Japan: More opt for toast and coffee
TOKYO – When Mrs Kanako Hosomura was a child, her family sat down every morning to a breakfast of rice, miso soup and salad, all washed down with green tea, before her father went to work and she headed off to school. Now 29 and a housewife, she and her husband invariably start the day with toast and coffee. And while her own parents continue a breakfast ritual with ingredients that have been traditional Japanese staples for generations, the Hosomuras are in the modern-day majority in having swopped rice for bread. “My mother still makes that breakfast for my father and whenever I am at their house, I really enjoy eating her breakfast, but bread is just easier and quicker to prepare,” she says. “The convenience is one part of it,” she adds, “but I also have an image of bread as almost a treat and more similar to pound cake.” Mrs Hosomura’s love of bread is shared by millions more Japanese. As a result, it has led to that wheat-based staple toppling rice for the first time from its traditional top spot in household spending last year.
A study by the Internal Affairs Ministry found that the average Japanese household spent 27,790 yen (S$430) a year on rice in 2011, down 4.1 per cent on the previous year. It was below the 28,310 yen spent on bread in the same year. In a separate survey conducted by The Urban Life Research Institute last year, 34 per cent of the 3,300 respondents said they had rice mainly for breakfast, down from 44 per cent in 1990. Those who replied that they have primarily bread for breakfast rose from 35 per cent 22 years ago to 40 per cent today. While the shift from rice, a traditional Asian staple, to more Western-derived wheat-based cakes, buns, breads and other convenience foods is happening in many parts of the region, the move away from rice is particularly significant in Japan, given the important place of the grain in Japanese history and culture.
Rice was believed to have been first cultivated in Japan as far back as the Jomon Period, some 6,000 years ago. Today, the nation produces around 11 million tonnes a year, but the 4.63 million hectares of land under cultivation is shrinking annually as farms fragment and fewer young people choose to make a living from the land. Yet rice remains an important symbolic part of the Japanese national identity. As well as being the national staple food, it is the source of “sake” rice wine and serves as an offering to ancestors and the gods. It has also served as currency in the past and the “shamoji”, a curved spatula designed specifically to serve rice, is a symbol of the Japanese housewife. One of the most solemn duties of the Japanese emperor every spring is the ceremonial planting of the first rice plants on the grounds of the Imperial Palace in Tokyo.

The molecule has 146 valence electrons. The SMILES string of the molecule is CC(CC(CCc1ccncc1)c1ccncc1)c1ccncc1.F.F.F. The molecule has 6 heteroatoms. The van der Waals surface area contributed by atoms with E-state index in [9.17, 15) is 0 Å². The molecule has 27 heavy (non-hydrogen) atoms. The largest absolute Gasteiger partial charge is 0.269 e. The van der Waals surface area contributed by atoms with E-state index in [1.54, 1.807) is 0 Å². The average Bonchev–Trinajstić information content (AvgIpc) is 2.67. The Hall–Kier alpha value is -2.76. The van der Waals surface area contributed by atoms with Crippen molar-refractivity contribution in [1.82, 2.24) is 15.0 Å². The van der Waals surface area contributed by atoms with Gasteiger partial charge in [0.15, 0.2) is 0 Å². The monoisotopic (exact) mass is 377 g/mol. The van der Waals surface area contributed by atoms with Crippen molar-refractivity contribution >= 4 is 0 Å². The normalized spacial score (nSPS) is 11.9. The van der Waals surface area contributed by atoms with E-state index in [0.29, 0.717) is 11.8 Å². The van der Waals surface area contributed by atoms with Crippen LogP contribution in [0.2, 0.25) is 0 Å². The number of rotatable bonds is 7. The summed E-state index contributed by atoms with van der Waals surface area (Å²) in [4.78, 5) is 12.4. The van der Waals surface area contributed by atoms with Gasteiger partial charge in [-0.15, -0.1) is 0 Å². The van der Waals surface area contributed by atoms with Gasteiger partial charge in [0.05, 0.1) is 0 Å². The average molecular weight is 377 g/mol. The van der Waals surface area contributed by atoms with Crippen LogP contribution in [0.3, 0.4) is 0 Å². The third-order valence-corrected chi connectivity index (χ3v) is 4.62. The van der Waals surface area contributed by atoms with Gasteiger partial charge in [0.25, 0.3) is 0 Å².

A newly enthroned emperor is required to take part in a solo ritual known as the Great Food Offering, during which he offers newly harvested rice to the Sun Goddess, from whom, legend has it, the entire Japanese nation is descended. Professor of cultural anthropology Kevin Short, at Tokyo University of Information Sciences, points out that the cultivation of the crop was a key factor in moving the people from an existence as hunter- gatherers to a culture of settlement and, eventually, urbanisation. “It’s fair to say that without rice, there would have been no nation of Japan,” he adds. “The value of rice to this country is symbolic in a way that is far more important than merely a source of nutrition.” The traditional Japanese diet of rice, fish, vegetables and fruit has also long been cited as one of the main reasons why Japan has had the longest-lived population in the world, which includes record numbers of people living past the age of 100. The increasing Westernisation of food here, however, may be changing that. Fast food is a popular indulgence and despite the last two decades of economic stagnation, one retail sector continues to flourish : the 24-hour convenience stores with their pre-packed, processed meals and snacks.